Purpose: It remains controversial whether primary tumor resection (PTR) before chemotherapy improves survival in patients with colorectal cancer (CRC) with asymptomatic primary tumor and synchronous unresectable metastases.
Patients and methods: This randomized phase III study investigated the superiority of PTR followed by chemotherapy versus chemotherapy alone in relation to overall survival (OS) in patients with unresectable stage IV asymptomatic CRC and three or fewer unresectable metastatic diseases confined to the liver, lungs, distant lymph nodes, or peritoneum. Chemotherapy regimens of either mFOLFOX6 plus bevacizumab or CapeOX plus bevacizumab were decided before study entry. The primary end point was OS, which was analyzed by intention-to-treat.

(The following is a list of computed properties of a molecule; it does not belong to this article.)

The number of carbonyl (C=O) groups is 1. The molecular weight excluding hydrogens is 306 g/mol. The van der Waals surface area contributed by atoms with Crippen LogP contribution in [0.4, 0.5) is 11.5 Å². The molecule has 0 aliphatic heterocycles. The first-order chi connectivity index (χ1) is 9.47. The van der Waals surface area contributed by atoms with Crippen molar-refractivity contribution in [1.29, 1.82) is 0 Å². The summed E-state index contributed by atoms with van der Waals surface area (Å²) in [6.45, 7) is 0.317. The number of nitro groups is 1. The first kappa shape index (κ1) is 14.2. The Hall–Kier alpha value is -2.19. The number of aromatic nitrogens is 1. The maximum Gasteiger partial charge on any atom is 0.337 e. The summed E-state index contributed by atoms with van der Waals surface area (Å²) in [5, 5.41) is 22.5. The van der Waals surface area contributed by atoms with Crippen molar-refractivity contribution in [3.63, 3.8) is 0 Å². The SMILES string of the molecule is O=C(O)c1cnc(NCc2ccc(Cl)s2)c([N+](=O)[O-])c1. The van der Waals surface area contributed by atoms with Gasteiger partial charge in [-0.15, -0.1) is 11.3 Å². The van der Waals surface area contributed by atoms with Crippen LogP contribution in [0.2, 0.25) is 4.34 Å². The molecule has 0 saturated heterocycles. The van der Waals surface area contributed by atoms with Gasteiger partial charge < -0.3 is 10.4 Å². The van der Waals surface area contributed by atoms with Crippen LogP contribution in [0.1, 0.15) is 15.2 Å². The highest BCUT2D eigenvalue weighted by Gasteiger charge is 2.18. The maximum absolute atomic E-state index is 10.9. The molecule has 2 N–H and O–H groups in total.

Results: Between June 2012 and September 2019, a total of 165 patients were randomly assigned to either chemotherapy alone (84 patients) or PTR plus chemotherapy (81 patients). When the first interim analysis was performed in September 2019 with 50% (114/227) of the expected events observed among 160 patients at the data cutoff date of June 5, 2019, the Data and Safety Monitoring Committee recommended early termination of the trial because of futility. With a median follow-up of 22.0 months, median OS was 25.9 months (95% CI, 19.9 to 31.5) in the PTR plus chemotherapy arm and 26.7 (95% CI, 21.9 to 32.5) in the chemotherapy-alone arm (hazard ratio, 1.10; 95% CI, 0.76 to 1.59; one-sided P = .69). Three postoperative deaths occurred in the PTR plus chemotherapy arm.
Conclusion: Given that PTR followed by chemotherapy showed no survival benefit over chemotherapy alone, PTR should no longer be considered a standard of care for patients with CRC with asymptomatic primary tumors and synchronous unresectable metastases.